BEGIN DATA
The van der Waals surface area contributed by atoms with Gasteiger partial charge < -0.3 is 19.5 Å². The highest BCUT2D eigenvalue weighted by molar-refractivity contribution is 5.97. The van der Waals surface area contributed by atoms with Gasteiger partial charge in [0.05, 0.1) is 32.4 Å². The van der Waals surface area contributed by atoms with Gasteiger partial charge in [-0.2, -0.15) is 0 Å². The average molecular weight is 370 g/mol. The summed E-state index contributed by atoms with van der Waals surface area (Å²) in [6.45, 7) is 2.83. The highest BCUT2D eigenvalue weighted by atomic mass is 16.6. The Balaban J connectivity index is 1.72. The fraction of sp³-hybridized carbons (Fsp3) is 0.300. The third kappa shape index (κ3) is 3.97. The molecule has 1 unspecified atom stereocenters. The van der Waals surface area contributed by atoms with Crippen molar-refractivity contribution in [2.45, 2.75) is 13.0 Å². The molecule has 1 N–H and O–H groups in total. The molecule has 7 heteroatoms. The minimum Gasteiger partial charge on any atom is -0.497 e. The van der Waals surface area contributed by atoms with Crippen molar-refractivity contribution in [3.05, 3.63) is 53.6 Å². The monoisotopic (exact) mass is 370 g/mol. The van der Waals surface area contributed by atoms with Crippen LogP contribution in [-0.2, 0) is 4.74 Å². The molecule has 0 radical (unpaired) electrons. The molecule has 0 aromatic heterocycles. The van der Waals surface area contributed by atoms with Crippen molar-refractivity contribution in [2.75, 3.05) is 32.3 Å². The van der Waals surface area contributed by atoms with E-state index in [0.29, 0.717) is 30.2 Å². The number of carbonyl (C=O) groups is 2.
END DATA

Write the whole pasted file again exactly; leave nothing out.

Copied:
The van der Waals surface area contributed by atoms with Gasteiger partial charge < -0.3 is 19.5 Å². The highest BCUT2D eigenvalue weighted by molar-refractivity contribution is 5.97. The van der Waals surface area contributed by atoms with Gasteiger partial charge in [0.05, 0.1) is 32.4 Å². The van der Waals surface area contributed by atoms with Gasteiger partial charge in [-0.2, -0.15) is 0 Å². The average molecular weight is 370 g/mol. The summed E-state index contributed by atoms with van der Waals surface area (Å²) in [6.45, 7) is 2.83. The highest BCUT2D eigenvalue weighted by atomic mass is 16.6. The Balaban J connectivity index is 1.72. The fraction of sp³-hybridized carbons (Fsp3) is 0.300. The third kappa shape index (κ3) is 3.97. The molecule has 1 unspecified atom stereocenters. The van der Waals surface area contributed by atoms with Crippen molar-refractivity contribution in [2.45, 2.75) is 13.0 Å². The molecule has 1 N–H and O–H groups in total. The molecule has 7 heteroatoms. The minimum Gasteiger partial charge on any atom is -0.497 e. The van der Waals surface area contributed by atoms with Crippen molar-refractivity contribution in [3.05, 3.63) is 53.6 Å². The monoisotopic (exact) mass is 370 g/mol. The van der Waals surface area contributed by atoms with Crippen LogP contribution in [-0.2, 0) is 4.74 Å². The molecule has 0 radical (unpaired) electrons. The molecule has 0 aromatic heterocycles. The van der Waals surface area contributed by atoms with Crippen molar-refractivity contribution in [2.75, 3.05) is 32.3 Å². The van der Waals surface area contributed by atoms with E-state index in [0.29, 0.717) is 30.2 Å². The number of carbonyl (C=O) groups is 2.